Where to now for Oliver Curtis? For all the focus over the past year on the wardrobe of his wife Roxy Jacenko and the breathless commentary on whether she would or wouldn't ditch him when he was released from prison, a far more sober reality faces a young father and businessman who has just walked free. Oliver Peter Curtis, who celebrated his 31st birthday in jail, is a convicted insider trader. Financial markets operate on trust. Investors bank on it. And right now Curtis has none of it.
The historic Sydney GPO in the heart of the CBD on Martin Place is no stranger to controversy. The landmark work of the man regarded as colonial Australia's premier architect, James Barnet, was first opened in 1874 while still incomplete and took 25 painful years to finish.
It was August 2015 when board members of the Immigrant Women's Health Service confronted Eman Sharobeem.The organisation's auditor Nathan Boyd had summonsed the board, presenting chairman Audrey Lai with blue folders containing allegations of "discrepancies in invoices" concerning invoices claiming spending of $6900 on 12 chairs. "He showed us invoices he thought were doctored," Ms Lai, a retired Centrelink multicultural officer, told the corruption commission on Friday.
Muck Rack makes it simple to find people, tweets, or articles that mention any name, keyword, company, hashtag etc. We've compiled this guide to help you make the most of your search.
Selecting a term
Start searching tweets, articles from media outlets, articles mentioned in tweets, journalists'
names, titles and bios with some suggested searches:
Companies or Topics (e.g. iPhone, Microsoft)
Phrases (e.g. "cloud computing") — use quotes to keep the terms together
Twitter handles (e.g. @username) — returns those who have mentioned or replied to
Names (e.g. "David Pogue")
Hashtags (e.g. #sxsw, #london2012)
Bio details (e.g. vegan, Olympics, father)
Muck Rack's Advanced Search allows for many boolean operators.
Find results that mention multiple specified terms, use AND or
+. For example, ensure each result contains both Elon Musk and Mark Zuckerberg by
searching Obama AND Romney or Obama + Romney.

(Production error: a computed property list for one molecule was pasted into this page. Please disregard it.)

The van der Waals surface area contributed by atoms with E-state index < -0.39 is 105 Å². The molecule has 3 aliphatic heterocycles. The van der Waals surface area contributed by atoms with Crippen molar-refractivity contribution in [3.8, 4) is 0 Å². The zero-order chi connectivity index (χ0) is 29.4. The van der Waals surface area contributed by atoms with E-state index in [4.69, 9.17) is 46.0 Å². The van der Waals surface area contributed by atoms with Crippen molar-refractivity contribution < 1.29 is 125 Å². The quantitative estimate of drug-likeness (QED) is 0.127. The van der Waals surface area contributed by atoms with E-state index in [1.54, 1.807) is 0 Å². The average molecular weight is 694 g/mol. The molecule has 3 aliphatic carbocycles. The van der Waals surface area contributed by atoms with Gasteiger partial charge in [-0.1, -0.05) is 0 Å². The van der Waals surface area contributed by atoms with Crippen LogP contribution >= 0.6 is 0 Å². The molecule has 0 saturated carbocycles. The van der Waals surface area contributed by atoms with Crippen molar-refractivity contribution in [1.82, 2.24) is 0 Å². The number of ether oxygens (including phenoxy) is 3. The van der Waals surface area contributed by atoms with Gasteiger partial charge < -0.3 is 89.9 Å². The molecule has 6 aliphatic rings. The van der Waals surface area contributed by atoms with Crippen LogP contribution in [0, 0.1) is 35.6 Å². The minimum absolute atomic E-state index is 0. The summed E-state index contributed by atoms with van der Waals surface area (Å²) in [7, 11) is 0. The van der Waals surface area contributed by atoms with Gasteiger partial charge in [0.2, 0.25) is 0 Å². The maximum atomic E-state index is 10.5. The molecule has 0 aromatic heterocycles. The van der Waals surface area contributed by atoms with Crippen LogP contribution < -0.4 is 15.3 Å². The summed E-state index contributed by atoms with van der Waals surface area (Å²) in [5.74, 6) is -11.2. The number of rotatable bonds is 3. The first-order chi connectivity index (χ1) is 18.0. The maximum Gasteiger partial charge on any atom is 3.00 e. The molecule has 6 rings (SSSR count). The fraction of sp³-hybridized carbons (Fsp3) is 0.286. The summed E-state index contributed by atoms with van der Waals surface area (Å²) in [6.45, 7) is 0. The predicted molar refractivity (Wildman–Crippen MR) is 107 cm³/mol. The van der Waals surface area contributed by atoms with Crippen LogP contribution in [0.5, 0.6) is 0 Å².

Use the operators OR or , to broaden your search when you'd like either of
multiple terms to appear in results. (This is the default behavior of our search when no operators
are used.) For example, search for democrat OR republican to find results that refer to
Democrats and/or Republicans.
Use NOT or - to subtract results from your search. For
example, searching Disney will yield results about the Walt Disney Company as well as Walt Disney
World Resort. To exclude mentions of Disney World, search for Disney -World or Disney
When using one of these operators with a phrase, enclose it in quotation marks. For example, you can
find results about smartphones excluding Apple's iPhone 4S by searching smartphone -"iPhone
Exact case matching or punctuation
If you're searching for a brand name or keyword that relies on specific punctuation marks or capitalization, you can
find results that match your exact query by adding matchcase: before the keyword you're searching for, like matchcase:E*TRADE .
Use parentheses to separate multiple
boolean phrases. For example, to find journalists talking about having fun in Disney World or
Disneyland, search for ("disney world" OR disneyland) AND fun.
An asterisk can be used to search for any variation of a root word truncated by the asterisk. For example, searching for admin* will return results for administrator, administration, administer, administered, etc.
A near operator is an AND operator where you can control the distance between the words. You can vary the distance the near operation uses by adding a forward slash and number (between 0-99) such as strawberries NEAR/10 "whipped cream", which means the strawberries must exist within 10 words of "whipped cream".